(Corrects bracketed word in penultimate paragraph to "state's",
* Pair invested when shares had fallen to 10 cents
* High of 39 cents reached this year
* Shares down 7 pct after announcement of stake sale
* State holds 14 pct, has said in no rush to sell
By Padraic Halpin
DUBLIN, March 4 Two of Bank of Ireland's
largest shareholders, Wilbur Ross and Fairfax Financial
, began selling a combined 6.4 percent stake in the
country's largest lender on Tuesday, the placing's bookrunner
Deutsche Bank said.
Billionaire investor Ross and Fairfax boss Prem Watsa were
among a group of North American investors who kept the bank out
of state hands in 2011 when they bought a 35 percent stake only
months after Ireland signed up to an EU/IMF bailout.
The group invested in the bank, in which the state holds a
14 percent stake, when the share price stood at about 10 cents.
The shares have risen significantly since then, jumping 120
percent last year and hitting a high of 0.39 euros this year.
The shares were down 6.9 percent at 0.34 euros by 1025 GMT
on Tuesday, having slipped 7 percent on Monday after publication
of its full-year results.
Bank of Ireland said it returned to profit in the first two
months of the year and had cut its full-year loss by almost two
thirds in 2013 thanks to improved margins and a fall in the
number of homeowners in arrears. The shares had risen by 25
percent in the month before the results.
Ross owned more than 2.9 billion Bank of Ireland shares, or
9.1 percent of the bank, before Tuesday's announcement. Fairfax
held 2.8 billion shares, or 8.7 percent.
Fairfax has since gone on to invest in Greece, announcing an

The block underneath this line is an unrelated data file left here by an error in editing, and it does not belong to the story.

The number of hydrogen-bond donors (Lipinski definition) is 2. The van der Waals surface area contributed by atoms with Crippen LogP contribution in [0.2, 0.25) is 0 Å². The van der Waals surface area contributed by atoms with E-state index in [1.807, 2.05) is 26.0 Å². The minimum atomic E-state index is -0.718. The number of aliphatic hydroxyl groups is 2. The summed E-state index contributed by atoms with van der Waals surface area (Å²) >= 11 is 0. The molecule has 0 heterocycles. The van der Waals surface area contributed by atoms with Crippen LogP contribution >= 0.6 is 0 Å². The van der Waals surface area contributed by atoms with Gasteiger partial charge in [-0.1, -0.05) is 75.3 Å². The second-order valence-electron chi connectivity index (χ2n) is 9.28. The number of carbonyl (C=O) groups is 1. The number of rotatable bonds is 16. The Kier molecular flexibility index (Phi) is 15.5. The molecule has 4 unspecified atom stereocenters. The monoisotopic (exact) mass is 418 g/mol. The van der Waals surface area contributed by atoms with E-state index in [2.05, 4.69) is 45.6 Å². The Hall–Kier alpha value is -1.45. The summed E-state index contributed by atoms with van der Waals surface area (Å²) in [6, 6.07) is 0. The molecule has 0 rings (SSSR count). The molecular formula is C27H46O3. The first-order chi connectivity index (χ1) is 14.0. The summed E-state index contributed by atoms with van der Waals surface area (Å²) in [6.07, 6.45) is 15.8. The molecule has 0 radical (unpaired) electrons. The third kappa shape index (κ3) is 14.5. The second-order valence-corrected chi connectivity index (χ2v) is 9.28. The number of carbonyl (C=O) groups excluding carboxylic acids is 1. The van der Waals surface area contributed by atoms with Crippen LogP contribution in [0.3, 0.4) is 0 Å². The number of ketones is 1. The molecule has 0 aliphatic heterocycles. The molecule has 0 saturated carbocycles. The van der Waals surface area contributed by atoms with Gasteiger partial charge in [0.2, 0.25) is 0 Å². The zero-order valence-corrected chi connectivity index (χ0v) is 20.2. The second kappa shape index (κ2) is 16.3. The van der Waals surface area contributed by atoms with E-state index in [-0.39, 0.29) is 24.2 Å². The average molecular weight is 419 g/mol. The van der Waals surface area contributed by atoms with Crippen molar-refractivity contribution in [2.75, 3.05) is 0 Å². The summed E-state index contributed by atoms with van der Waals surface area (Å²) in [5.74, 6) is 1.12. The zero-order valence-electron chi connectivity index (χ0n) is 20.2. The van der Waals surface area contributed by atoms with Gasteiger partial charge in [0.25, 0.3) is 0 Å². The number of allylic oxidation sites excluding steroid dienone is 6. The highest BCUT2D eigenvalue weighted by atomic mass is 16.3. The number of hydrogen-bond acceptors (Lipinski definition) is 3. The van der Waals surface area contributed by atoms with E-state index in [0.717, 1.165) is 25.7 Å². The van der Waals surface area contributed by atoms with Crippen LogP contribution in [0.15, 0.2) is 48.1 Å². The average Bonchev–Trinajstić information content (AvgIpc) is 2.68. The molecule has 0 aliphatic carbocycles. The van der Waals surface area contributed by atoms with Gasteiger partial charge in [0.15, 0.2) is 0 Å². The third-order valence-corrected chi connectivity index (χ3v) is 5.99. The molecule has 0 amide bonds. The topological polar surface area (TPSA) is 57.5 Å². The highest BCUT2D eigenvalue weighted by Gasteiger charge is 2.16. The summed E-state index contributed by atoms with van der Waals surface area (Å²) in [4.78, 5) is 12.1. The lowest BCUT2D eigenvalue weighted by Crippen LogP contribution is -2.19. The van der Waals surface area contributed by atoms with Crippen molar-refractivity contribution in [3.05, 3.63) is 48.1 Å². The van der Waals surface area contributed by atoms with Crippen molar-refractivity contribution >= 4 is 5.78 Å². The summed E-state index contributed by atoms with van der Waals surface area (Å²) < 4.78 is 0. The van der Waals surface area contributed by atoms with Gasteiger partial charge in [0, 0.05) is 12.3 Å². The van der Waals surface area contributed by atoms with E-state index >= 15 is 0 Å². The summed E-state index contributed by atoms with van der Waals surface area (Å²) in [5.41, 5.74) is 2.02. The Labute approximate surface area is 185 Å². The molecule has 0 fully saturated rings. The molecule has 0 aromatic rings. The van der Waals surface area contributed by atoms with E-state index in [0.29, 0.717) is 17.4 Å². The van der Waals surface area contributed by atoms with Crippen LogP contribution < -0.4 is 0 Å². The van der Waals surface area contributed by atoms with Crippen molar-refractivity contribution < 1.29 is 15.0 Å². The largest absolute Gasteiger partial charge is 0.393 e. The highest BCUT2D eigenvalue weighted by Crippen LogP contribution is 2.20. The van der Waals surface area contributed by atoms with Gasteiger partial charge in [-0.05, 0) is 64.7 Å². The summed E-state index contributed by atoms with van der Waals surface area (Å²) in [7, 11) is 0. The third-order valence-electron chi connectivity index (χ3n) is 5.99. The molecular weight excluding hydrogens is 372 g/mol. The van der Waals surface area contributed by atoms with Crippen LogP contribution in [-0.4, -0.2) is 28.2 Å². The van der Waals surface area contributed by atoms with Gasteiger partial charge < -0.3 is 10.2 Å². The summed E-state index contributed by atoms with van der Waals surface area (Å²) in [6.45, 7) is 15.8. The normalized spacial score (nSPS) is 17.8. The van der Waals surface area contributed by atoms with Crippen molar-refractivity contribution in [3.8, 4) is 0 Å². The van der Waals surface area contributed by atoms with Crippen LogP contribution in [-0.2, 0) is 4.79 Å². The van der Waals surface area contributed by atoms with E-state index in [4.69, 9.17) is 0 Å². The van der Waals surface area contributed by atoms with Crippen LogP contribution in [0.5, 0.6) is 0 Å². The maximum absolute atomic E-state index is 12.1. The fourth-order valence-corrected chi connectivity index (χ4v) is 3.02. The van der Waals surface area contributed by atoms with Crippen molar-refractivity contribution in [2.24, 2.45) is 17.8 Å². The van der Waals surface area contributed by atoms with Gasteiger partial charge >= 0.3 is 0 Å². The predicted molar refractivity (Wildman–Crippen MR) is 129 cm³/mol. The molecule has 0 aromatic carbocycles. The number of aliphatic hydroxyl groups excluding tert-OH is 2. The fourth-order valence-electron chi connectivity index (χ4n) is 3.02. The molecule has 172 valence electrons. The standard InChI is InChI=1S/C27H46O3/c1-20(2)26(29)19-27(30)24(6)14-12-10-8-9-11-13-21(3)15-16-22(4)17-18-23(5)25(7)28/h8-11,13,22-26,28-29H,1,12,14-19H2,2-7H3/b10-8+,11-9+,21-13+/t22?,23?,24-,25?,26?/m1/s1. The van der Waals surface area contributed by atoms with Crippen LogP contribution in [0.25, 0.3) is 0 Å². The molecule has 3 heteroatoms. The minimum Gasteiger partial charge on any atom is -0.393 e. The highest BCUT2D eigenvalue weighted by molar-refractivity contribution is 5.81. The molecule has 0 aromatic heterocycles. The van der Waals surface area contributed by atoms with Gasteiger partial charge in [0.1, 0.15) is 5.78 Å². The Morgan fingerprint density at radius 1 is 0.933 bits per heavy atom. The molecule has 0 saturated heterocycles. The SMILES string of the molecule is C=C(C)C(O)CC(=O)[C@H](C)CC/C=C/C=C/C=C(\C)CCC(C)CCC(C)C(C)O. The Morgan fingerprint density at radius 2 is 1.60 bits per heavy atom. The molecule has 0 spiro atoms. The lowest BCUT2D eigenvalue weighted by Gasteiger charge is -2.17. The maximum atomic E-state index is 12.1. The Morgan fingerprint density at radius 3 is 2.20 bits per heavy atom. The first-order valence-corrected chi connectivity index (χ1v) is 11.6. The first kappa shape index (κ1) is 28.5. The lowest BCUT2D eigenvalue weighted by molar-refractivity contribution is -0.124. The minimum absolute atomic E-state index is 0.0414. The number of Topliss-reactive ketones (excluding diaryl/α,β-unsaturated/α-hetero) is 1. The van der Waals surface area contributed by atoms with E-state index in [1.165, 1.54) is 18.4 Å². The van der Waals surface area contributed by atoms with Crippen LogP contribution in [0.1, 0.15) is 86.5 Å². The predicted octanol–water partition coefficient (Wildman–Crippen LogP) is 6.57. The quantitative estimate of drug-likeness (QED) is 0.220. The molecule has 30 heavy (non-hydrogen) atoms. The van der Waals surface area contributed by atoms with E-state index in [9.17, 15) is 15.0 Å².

increase in its stake in property company Eurobank Properties in
October, while Ross told Reuters last year that he was keen on
financial assets in Spain, another distressed euro zone market.
Deutsche Bank said the accelerated bookbuilding of the 2.1
billion euros of shares on offer was open to institutional
investors only and that Ross and Fairfax had agreed not to sell
any more shares for 90 days.
The pair were the second and third-largest shareholders in
the bank behind the government, which also holds more than 99
percent of rival lenders Allied Irish Banks and
Ireland's Finance Minister Michael Noonan told Reuters in
December that while the government had no interest in running
banks in the long term, it was under no financial or political
pressure to sell.
"I'd be surprised to see the government announce imminent
plans to divest its residual Bank of Ireland equity stake,"
Merrion Stockbrokers analyst Ciaran Callaghan said.
"Given the (state's) strong cash buffers, the state is not
under any pressure to monetise its investment. I would expect
them to weigh up the market's reaction to the North American
disposal before forming any concrete plans."
A spokesman for the finance ministry on Tuesday said that
its strategy remained unchanged and the government would reduce
its shareholdings in the banks at the right time.
($1 = 0.7260 euros)
(Additional reporting by Freya Berry in London; Editing by